After facing an uncertain future in terms of its location, the Boston Lyric Opera (BLO) is going from homeless to gypsy for the 2016-'17 season.
Along with details about its 40th anniversary line-up, the BLO announced Wednesday the venues it will occupy when it leaves the Citi Shubert Theatre. It wraps its tenure there after "The Merry Widow" closes in April. News that the company would break with the Shubert after nearly two decades came last fall.
Four Operas, Four Venues
Each of the BLO’s upcoming four productions will be staged in different locations: The Boston Opera House, Emerson's Paramount Center, the Emerson/Cutler Majestic Theatre and John Hancock Hall at the Back Bay Events Center.
BLO general and artistic director Esther Nelson acknowledged that’s a lot of roving for a major opera company. And while she calls it a creative solution to the BLO's venue challenges, she hopes for a permanent home in the future. “Ideally at that point we’ll have something that doesn’t necessitate us moving around for every single production,” she said, adding, “we are in fact in talks with Emerson and a few partners with regards to the Colonial.”
That’s a decision that Emerson College will ultimately have to make, Nelson said. The school owns the Colonial and was criticized for exploring non-theatrical use of the space before deciding to scrap those plans.
In a statement, Emerson College president Lee Pelton said he’s pleased the BLO has two productions slated for Emerson’s Paramount and Cutler Majestic theaters next season.
“Boston’s arts community is wonderfully collaborative and supportive. BLO’s magnificent global performances are a vital part of the city’s rich and innovative arts offerings, and complement the diverse productions that take place on our campus year-round,” Pelton said.
If talks regarding a collaboration between the BLO and the Colonial fail, Nelsons said Boston should consider creating a performance venue for local performances.
“This community does have a need for a facility — whether it be a facility that is new, or a facility that is re-purposed for its local producers — in a way that allows us to do our art, and to produce and rehearse in venues that are sustainable and allow us to our best artistic work,” she said during a media conference call Wednesday morning.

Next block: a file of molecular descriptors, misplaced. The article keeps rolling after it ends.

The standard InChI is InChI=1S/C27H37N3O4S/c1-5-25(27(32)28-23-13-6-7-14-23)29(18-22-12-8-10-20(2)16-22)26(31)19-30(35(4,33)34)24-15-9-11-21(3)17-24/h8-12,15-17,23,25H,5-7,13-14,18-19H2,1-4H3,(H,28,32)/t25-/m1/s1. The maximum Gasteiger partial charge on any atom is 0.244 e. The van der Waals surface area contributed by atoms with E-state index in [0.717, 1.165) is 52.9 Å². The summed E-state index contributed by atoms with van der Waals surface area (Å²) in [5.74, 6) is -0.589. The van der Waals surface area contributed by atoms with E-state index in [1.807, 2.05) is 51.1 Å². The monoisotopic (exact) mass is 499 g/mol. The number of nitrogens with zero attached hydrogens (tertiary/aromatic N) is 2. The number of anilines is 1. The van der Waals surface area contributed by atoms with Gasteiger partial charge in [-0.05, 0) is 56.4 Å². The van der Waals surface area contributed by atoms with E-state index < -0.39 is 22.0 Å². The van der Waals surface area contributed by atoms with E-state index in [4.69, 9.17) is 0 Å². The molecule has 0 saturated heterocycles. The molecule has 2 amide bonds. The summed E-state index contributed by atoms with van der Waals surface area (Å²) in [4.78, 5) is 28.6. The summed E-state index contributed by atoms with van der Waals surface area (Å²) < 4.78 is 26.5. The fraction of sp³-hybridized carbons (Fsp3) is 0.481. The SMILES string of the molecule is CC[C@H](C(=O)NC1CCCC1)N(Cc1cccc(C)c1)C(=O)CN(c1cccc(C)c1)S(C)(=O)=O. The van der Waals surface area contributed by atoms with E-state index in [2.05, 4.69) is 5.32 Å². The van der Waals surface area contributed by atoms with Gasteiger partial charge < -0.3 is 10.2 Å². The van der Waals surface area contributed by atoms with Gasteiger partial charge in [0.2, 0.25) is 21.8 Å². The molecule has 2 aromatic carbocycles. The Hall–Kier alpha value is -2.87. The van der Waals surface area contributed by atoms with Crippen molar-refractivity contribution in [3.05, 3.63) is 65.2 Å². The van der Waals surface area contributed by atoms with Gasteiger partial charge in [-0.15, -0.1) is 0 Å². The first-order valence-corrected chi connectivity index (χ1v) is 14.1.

In a statement, Mayor Marty Walsh said he’s “grateful to the theater operators who worked with (the BLO) to help ensure this season.” And he added, “BLO’s commitment to hiring local artists is strong and reflects the city’s commitment to the sector.”
Matching Operas To Their Spaces
Nelson and the BLO's board of trustees believe the four spaces will provide the best artistic environment for each of the operas. There’s the ambitious season opener, Bizet’s "Carmen" (Boston Opera House). Also on the schedule are Turnage’s "Greek" (Paramount), Stravinsky’s "The Rake’s Progress" (Cutler Majestic) and Mozart’s "The Marriage of Figaro" (John Hancock Hall).
Some, like "Carmen," will be grander presentations, others will be more intimate. Regarding "Carmen," Don Law, principal owner of the Boston Opera House stated, “Bringing BLO and this glorious production to the Boston Opera House is a dream of ours. It’s been 25 years since true, professional opera has been produced here, and we are eager for the return of a spectacular, exciting opera performance to our stage.”
The Opera House executive director, Jim Jensen, added during the press conference that they are looking forward to hearing an acoustic performance in the building. Broadway In Boston occupies the theater for a significant portion of the year. “Broadway shows are all miked, and we do a lot of them at the theater. And we enjoy doing them. And we’ve been the home of the Boston Ballet.”
Then he added, “It really has been trying to juggle the scheduling for those two major tenants that has presented the obstacle to us giving this opportunity to BLO in the past, but the opportunity arose and we think that the theater will shine with an opera performance.”
Opera On The Road
The BLO team is accustomed to roaming, in a way, because the company’s more scaled-down Opera Annex program has been moving around to various venues over the past few years. It will be different though, Nelson said, using bona fide theaters as opposed to alternative spaces. Regardless, she is clearly excited about the possibilities.
This news comes the same week Boston University said it struck a deal to sell the Huntington Theatre Company’s longtime home and two adjoining buildings to local investors and commercial developer John Matteson for $25 million. The hope appears to be that the Huntington will be able to remain in that location after its free-rent contract with the university ends in June 2017.
Preliminary plans for BU’s new, state-of-the-art performance center have been unveiled this week, too.
Time will reveal more about the shifting tides in the city’s performing arts landscape.